Thanks to the company’s flagship RE Engine, games like Resident Evil 2, Resident Evil Village and Devil May Cry 5 have been some of the most graphically impressive titles to release in the last few years, without sacrificing anything in the way of performance.
Over the last few years, Capcom has been knocking it out of the park with several high profile game releases that have firmly put the publisher on the map for even the most casual of gamers.
Now, as reported by Nikkei (and translated by Bloomberg reporter Takashi Mochizuki), Capcom wants to make PC its main platform for its future titles, looking to achieve a sales ratio of 50:50 between PC and consoles by 2022 or 2023.
As such, Capcom’s PC efforts, particularly with RE Engine titles, are often incredibly scalable, meaning you don’t need a beefy rig to play them. However, having a powerful gaming PC certainly helps, especially given the RE Engine’s stunning visual fidelity.
We’ve already seen some evidence of this over the past few years when it comes to Capcom’s PC ports. They’re usually excellent ports, rife with all manner of display and graphics options to suit almost any modern PC build.
Capcom has also, occasionally, spent extra time on PC ports to get them just right. We saw this with Monster Hunter World, of which the PC port released almost seven months after it launched on PS4 and Xbox One. We’re now seeing a similar situation with the current Switch exclusive Monster Hunter Rise, which launched on Nintendo’s console back in March 2021. Rise’s PC port is now due to release in January 2022.
There’s no doubt that Capcom’s recent games have looked and played best on PC. The stunning levels of visual fidelity offered by the RE Engine has allowed titles like Resident Evil Village to really shine on high-end gaming PCs with 4K resolution, high framerates and options for advanced graphical options like ray tracing.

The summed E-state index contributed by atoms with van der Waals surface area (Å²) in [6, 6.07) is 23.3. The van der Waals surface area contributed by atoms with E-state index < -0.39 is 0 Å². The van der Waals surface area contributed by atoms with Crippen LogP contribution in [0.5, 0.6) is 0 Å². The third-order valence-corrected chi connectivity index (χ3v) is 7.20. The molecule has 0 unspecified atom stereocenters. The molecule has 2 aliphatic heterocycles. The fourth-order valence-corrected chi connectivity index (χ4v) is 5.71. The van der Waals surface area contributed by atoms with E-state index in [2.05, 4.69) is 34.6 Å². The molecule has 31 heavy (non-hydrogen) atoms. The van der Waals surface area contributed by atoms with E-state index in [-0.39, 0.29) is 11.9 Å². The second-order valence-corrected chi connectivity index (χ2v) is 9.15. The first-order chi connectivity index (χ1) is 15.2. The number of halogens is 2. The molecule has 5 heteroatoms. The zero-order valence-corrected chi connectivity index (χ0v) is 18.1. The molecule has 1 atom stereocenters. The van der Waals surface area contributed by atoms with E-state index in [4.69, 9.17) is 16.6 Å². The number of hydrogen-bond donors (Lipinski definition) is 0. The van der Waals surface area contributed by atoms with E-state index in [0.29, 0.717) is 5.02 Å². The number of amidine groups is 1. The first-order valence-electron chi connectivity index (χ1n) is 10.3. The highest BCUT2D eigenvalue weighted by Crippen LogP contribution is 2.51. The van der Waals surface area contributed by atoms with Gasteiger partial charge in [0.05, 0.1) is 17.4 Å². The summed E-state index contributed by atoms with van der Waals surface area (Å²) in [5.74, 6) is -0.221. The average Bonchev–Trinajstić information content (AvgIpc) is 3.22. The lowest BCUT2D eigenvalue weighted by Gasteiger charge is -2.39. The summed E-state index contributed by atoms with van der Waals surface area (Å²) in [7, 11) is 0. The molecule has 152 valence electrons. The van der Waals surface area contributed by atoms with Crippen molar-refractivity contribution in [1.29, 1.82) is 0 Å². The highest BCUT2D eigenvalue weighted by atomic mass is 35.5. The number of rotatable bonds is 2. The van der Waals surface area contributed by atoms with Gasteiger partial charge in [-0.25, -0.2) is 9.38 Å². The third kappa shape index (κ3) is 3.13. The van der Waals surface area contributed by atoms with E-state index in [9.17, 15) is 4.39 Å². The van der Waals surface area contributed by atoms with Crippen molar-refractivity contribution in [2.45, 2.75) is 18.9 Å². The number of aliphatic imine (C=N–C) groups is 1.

The company looks to be making a statement with its upcoming PC port of Monster Hunter Rise, which is confirmed to feature high-resolution textures, 4K, unlocked framerates and even ultrawide support. It sounds like it’s leaving the already excellent Switch version out to dry.
Looking further into the future, Capcom having PC as its main platform could hopefully mean that its games won’t be held back by last-gen hardware. By developing for PC first, we may be able to expect titles like Pragmata, Street Fighter 6 and the heavily rumored Resident Evil 4 Remake to look as excellent as possible. Are there any drawbacks to this approach? Sure. As a highly customizable platform, PC can be tricky to develop for. It’s not uncommon for issues unique to PC versions to crop up where they simply don’t on console, and players could be left waiting months for a patch to address outstanding bugs or oddities.